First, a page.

By partnering with an energy specialist, the CFO can get actionable information to reduce operating expenses. Energy projects will have the added benefits of improving the facilities and reducing operating expenses while positively affecting the social bottom line and the impact on the environment. Armed with more information about the company's costs and risk, C-level executives can make decisions with tangible and intangible benefits. Table 2 outlines many of the benefits of energy related facility improvements.

The Cost of Energy

The United States is facing a dilemma. Energy prices are escalating, dependency is increasing and energy sources are becoming scarcer. Although current energy prices are reasonable, Americans have seen this trend at the gas pump in the past three years. The same phenomenon is occurring with electricity, natural gas, propane, steam and all other facility energy sources.

When considering the energy balance of a building, one must consider the energy put into the building: what is lost and what is used. Typically, equipment efficiency can be improved to limit the use or consumption of energy. The facility itself can be improved and controls utilized to limit the loss of energy and conserve electricity. Reducing use of energy as well as its loss can significantly impact the cost of energy required to run a facility.

To a CFO, any reduction in operating expenses can be added to the budget to fund strategic initiatives and create growth for the company. To any other C-level executive, these budget dollars can be used to improve business performance - and that is the bottom line.

To wrap up, one story serves as a good example of the potential benefits of managing a building's energy balace. In the extremely competitive environment of luxury resorts, the Westin Macau in China must create a superior guest experience while aggressively monitoring gross operating profit (GOP). The key metric for this upscale hotel is occupancy and the facility's chief engineer closely monitors the energy use of unoccupied areas.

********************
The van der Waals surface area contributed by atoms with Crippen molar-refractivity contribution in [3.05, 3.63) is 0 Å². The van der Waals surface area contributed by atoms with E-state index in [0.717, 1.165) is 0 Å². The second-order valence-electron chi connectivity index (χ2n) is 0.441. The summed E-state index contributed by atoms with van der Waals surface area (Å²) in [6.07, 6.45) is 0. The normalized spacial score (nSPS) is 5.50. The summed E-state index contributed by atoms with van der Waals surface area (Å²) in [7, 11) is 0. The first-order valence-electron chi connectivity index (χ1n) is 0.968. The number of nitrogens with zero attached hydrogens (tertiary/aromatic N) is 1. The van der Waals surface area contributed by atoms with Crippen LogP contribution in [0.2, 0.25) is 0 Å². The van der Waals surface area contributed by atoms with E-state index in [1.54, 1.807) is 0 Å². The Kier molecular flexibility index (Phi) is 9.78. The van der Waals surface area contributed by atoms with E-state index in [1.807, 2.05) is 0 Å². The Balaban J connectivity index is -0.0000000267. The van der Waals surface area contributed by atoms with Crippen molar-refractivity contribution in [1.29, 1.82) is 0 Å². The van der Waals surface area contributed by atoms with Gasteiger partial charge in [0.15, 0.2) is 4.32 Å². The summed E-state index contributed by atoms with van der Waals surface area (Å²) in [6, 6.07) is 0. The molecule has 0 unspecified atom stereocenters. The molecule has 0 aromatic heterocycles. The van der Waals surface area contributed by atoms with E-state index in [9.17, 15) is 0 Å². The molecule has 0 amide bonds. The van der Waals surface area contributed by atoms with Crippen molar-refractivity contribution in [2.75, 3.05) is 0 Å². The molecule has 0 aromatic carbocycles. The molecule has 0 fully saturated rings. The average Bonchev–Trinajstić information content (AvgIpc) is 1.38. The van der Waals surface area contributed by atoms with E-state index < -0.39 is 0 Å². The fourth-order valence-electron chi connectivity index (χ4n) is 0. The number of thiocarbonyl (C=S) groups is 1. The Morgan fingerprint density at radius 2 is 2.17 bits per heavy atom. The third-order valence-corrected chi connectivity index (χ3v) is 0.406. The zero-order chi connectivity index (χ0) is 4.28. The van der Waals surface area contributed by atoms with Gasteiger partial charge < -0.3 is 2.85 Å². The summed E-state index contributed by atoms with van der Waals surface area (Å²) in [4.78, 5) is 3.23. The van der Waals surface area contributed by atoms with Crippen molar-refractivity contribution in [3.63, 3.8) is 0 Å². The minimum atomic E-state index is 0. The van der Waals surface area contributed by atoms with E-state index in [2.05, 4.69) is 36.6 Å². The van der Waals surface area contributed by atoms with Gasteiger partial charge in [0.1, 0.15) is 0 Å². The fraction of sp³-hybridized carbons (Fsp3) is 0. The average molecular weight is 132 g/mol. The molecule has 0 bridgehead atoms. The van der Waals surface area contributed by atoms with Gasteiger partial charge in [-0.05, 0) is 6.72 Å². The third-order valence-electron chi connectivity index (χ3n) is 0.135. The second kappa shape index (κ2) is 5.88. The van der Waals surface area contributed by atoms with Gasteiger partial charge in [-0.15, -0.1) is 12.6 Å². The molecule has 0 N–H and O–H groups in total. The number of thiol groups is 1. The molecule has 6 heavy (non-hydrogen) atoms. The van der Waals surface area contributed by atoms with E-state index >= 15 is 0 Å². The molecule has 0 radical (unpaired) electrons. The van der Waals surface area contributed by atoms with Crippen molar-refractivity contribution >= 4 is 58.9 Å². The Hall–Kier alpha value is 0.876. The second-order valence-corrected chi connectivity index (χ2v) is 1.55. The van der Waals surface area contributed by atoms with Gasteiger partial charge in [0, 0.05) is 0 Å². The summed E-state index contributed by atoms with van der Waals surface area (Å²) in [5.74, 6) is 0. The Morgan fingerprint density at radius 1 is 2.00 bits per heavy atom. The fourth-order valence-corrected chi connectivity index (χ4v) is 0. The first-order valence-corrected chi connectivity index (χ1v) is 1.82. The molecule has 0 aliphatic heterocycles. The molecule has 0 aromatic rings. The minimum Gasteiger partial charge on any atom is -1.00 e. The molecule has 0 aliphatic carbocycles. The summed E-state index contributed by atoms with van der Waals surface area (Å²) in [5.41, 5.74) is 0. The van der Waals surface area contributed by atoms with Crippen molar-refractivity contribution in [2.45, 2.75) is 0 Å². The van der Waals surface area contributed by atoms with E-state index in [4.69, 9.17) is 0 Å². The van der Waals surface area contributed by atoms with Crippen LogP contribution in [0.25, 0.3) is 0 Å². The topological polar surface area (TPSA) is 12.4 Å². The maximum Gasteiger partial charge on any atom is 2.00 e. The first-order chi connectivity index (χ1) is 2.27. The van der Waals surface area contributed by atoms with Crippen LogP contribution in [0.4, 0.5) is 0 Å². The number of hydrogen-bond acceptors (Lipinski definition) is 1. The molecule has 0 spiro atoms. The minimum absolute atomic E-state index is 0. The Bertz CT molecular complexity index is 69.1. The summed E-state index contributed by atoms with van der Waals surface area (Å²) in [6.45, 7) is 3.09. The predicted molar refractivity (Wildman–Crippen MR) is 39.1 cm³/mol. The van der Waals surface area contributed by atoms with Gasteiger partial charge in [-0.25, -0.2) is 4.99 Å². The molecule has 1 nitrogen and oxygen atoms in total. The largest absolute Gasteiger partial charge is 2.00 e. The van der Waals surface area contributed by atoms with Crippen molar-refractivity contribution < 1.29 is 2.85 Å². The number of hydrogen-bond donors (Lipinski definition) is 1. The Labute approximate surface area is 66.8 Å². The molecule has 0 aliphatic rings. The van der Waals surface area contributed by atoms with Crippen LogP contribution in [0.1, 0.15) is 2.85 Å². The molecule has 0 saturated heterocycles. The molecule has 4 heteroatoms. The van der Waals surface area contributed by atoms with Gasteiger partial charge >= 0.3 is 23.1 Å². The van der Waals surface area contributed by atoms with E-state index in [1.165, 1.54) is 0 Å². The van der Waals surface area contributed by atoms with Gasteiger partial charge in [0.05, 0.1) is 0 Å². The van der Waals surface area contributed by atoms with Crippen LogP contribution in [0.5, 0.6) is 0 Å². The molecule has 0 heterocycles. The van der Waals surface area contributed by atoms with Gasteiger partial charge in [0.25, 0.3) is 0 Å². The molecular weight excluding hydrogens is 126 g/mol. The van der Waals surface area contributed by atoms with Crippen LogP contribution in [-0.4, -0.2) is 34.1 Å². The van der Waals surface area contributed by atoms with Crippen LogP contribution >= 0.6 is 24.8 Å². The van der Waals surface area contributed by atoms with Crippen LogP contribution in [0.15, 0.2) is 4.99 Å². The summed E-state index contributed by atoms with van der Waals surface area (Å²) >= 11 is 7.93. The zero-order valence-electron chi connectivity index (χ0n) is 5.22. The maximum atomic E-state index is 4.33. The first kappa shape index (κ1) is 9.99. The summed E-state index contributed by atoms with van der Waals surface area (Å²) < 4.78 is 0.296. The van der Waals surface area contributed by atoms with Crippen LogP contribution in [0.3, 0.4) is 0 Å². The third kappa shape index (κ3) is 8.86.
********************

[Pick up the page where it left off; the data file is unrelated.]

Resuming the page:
Even with the impact of dramatic weather fluctuations and the resort's focus on a very high level of guest comfort, the TAC Solution has delivered between the equivalent of US$200,000 and US$250,000 in energy savings annually since its installation in 1995. Monitoring, control and management of the Westin Macau's energy use and loss have added to the resort's GOP in dollar amounts the Westin's CFO can see. The measures have also increased the ease of operating the resort for the staff, which in turn has led to a decrease in the number of guest complaints and an increase in guest comfort.

Brandi McManus is the energy services manager at TAC, a supplier of integrated building management systems. Prior to TAC, McManus worked for Conoco as an environmental engineer where she gained experience in energy procurement, refining and distribution focusing heavily on the environmental impact of natural gas production.